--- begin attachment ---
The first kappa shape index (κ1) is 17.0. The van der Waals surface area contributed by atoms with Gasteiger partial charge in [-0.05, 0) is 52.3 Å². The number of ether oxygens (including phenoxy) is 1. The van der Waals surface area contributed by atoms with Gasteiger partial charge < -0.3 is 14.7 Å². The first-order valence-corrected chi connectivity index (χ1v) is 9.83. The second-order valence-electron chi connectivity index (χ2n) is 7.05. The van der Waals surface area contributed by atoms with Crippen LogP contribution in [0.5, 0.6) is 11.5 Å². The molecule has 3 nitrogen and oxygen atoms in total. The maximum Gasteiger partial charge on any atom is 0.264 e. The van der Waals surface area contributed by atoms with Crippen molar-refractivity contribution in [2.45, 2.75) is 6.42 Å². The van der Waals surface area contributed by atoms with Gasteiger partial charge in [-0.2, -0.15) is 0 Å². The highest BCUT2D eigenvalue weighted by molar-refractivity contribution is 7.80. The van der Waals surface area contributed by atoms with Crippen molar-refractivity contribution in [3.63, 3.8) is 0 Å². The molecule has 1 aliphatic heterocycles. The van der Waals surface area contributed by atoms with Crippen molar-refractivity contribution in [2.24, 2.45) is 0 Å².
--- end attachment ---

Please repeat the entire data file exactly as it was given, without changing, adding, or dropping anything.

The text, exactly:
The first kappa shape index (κ1) is 17.0. The van der Waals surface area contributed by atoms with Gasteiger partial charge in [-0.05, 0) is 52.3 Å². The number of ether oxygens (including phenoxy) is 1. The van der Waals surface area contributed by atoms with Gasteiger partial charge < -0.3 is 14.7 Å². The first-order valence-corrected chi connectivity index (χ1v) is 9.83. The second-order valence-electron chi connectivity index (χ2n) is 7.05. The van der Waals surface area contributed by atoms with Crippen LogP contribution in [0.5, 0.6) is 11.5 Å². The molecule has 3 nitrogen and oxygen atoms in total. The maximum Gasteiger partial charge on any atom is 0.264 e. The van der Waals surface area contributed by atoms with Crippen molar-refractivity contribution in [2.45, 2.75) is 6.42 Å². The van der Waals surface area contributed by atoms with Gasteiger partial charge in [-0.2, -0.15) is 0 Å². The highest BCUT2D eigenvalue weighted by molar-refractivity contribution is 7.80. The van der Waals surface area contributed by atoms with Crippen molar-refractivity contribution in [3.63, 3.8) is 0 Å². The molecule has 1 aliphatic heterocycles. The van der Waals surface area contributed by atoms with Crippen molar-refractivity contribution in [2.24, 2.45) is 0 Å².